What’s Happening in Space Policy February 24-March 2, 2019

What’s Happening in Space Policy February 24-March 2, 2019

Here is SpacePolicyOnline.com’s list of space policy events for the week of February 24-March 2, 2019 and any insight we can offer about them.  The House and Senate are in session this week.

During the Week

The BIG EVENT this week is the uncrewed test launch, Demo-1, of SpaceX’s commercial crew system. On Friday, NASA and SpaceX confirmed that the launch of Crew Dragon/Falcon 9 is “go” for the very early hours of Saturday morning, March 2.  Liftoff is scheduled for 2:48 am ET.  If that goes according to plan, Crew Dragon will dock — yes dock, not berth like the cargo version — about 27 hours later on Sunday, March 3 at 5:55 am ET.  NASA TV will cover it all.

This launch has been a long time coming and “excited” was an oft-used word at Friday’s press conference.  No living person is aboard this test launch, but an instrumented mannequin (“dummy”) will make the journey to collect data on what the human experience will be like.  NASA said there is one remaining issue to work with its Russian partner, Roscosmos, concerning why Crew Dragon does not have a separate software “box” to avoid a collision with ISS if other systems fail. NASA Associate Administrator for Human Exploration and Operations Bill Gerstenmaier conceded that Russia raised the issue in December, but he did not follow through with them because of the 35-day partial government shutdown.  He is certain they will agree Crew Dragon’s systems are sufficiently redundant once they have all the data.

A pre-launch press conference is scheduled for this Thursday (February 28), then launch on Saturday at 2:48 am ET followed by a post-launch press conference at 5:00 am ET that day.  More events will take place on Sunday when it docks and Friday, March 8, when it undocks and splashes down in the Atlantic.  If anything goes awry for the March 2 launch date, March 5 is a backup.

Meanwhile, Congress gets back to work this week for the first time in a long time without a FY2019 appropriations Damoclean sword hanging over its head. The FY2020 budget request will not be submitted until the week of March 11 last we heard, but the Senate Armed Services Committee (SASC) will get a jump on the action with a hearing anticipating the needs of U.S. Strategic Command and U.S. Northern Command/NORAD on Tuesday.  Their commanders, Gen. John Hyten and Gen. Terrence O’Shaughnessy, are the witnesses.  Hard to imagine Space Force and U.S. Space Command will not come up as issues.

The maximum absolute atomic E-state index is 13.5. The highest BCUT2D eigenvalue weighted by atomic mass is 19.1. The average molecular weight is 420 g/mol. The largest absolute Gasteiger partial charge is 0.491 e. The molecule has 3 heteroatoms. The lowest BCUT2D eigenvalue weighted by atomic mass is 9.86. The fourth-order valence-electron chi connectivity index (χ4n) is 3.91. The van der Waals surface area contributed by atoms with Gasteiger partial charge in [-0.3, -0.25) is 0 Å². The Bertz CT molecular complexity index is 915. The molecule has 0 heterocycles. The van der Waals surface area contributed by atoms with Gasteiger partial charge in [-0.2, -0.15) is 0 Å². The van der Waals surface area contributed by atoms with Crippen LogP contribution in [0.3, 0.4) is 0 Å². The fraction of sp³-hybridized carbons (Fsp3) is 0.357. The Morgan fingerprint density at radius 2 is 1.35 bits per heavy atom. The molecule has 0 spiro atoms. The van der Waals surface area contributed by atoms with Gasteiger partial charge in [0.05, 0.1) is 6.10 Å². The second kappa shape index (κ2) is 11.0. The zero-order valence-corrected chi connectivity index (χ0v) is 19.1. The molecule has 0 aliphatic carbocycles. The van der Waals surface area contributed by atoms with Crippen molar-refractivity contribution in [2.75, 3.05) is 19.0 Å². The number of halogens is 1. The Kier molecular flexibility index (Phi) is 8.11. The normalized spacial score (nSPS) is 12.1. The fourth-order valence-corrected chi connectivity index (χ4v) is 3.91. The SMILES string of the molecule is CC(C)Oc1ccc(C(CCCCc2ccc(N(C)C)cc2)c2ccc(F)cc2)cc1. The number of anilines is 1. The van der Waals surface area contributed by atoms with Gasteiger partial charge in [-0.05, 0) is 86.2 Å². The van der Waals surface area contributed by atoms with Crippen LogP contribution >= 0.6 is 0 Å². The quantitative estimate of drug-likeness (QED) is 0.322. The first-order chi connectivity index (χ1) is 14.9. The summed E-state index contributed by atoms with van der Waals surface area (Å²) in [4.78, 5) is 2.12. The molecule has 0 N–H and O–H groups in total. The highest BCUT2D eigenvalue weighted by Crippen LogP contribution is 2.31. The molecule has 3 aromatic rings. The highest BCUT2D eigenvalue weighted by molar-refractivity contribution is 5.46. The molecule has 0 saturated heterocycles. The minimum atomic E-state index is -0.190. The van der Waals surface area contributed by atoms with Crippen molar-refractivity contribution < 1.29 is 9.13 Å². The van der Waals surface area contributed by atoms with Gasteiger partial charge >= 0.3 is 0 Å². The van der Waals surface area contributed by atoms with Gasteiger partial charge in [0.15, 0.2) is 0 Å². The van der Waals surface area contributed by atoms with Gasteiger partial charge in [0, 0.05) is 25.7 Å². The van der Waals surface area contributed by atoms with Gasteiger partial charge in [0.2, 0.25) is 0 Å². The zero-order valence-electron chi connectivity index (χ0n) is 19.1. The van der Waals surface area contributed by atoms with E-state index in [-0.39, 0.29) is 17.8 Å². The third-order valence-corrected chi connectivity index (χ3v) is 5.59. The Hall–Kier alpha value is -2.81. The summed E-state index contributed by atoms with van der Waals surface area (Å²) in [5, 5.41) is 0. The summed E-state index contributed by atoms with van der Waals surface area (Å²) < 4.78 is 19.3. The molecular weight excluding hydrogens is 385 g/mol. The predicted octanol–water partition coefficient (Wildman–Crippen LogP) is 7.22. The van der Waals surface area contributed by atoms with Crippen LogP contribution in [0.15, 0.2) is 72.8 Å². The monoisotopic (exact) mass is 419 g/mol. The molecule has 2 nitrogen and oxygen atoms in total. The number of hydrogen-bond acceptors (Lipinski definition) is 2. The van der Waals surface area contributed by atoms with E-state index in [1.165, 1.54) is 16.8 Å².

The House Appropriations Commerce-Justice-Science (CJS) subcommittee, now under the leadership of Rep. José Serrano (D-NY), will have a hearing the same day on climate change research featuring NASA’s Mike Freilich and NOAA’s Neil Jacobs as witnesses.  The Democratic-led Congress is making climate change one of its signature issues. There have been several hearings already this year, but this is the first we know of that focuses on the research angle.

On the space science front, the NSF-NASA-DOE Astronomy and Astrophysics Advisory Committee (AAAC) will hold an in-person meeting tomorrow (Monday) and Tuesday.  NASA Astrophysics Division Director Paul Hertz is on the agenda for 9:45 am ET tomorrow.  Remote access is available.

Separately, NASA’s Mars Exploration Program Assessment Group (MEPAG) will meet via telecon tomorrow and two National Academies committees meet tomorrow through Wednesday.  The Committee on Near Earth Object (NEO) Observations in Infrared and Visible Wavelengths is meeting out at the Beckman Center in Irvine, CA, while the “mid-term review” committee for the 2012 solar and space physics Decadal Survey meets in D.C.  Some sessions of the Academies’ meetings are closed.  The NEO committee’s agenda does not indicate if there will a dial-in connection to listen to the open sessions.  The mid-term review committee agenda promises dial-in instructions will be provided, but they are not there today.  If you don’t plan to attend in person, check for an updated agenda later today or tomorrow morning.  NASA Associate Administrator for the Science Mission Directorate Thomas Zurbuchen is on the agenda for 9:10 am ET and Heliophysics Division Director Nicky Fox is tentatively at 9:50 am ET tomorrow.

The 5th Annual Space Traffic Management (STM) Conference will take place in Austin, TX this year, instead of at Embry-Riddle in Florida as usual.  Diane Howard is teaming up with Moriba Jah of the University of Texas-Austin this year.  The conference, on Tuesday and Wednesday, will focus on President Trump’s Space Policy Directive-3 that would assign responsibility for civil STM to the Department of Commerce.

Those and other events we know about as of Sunday morning are shown below.  Check back throughout the week for others we learn about later and add to our Calendar.

Monday, February 25

  • MEPAG, virtual, 2:00-4:00 pm ET

Monday-Tuesday, February 25-26

Monday-Wednesday, February 25-27

Tuesday, February 26

Tuesday-Wednesday, February 26-27

Wednesday, February 27

Thursday, February 28

Saturday, March 2

Sunday, March 3


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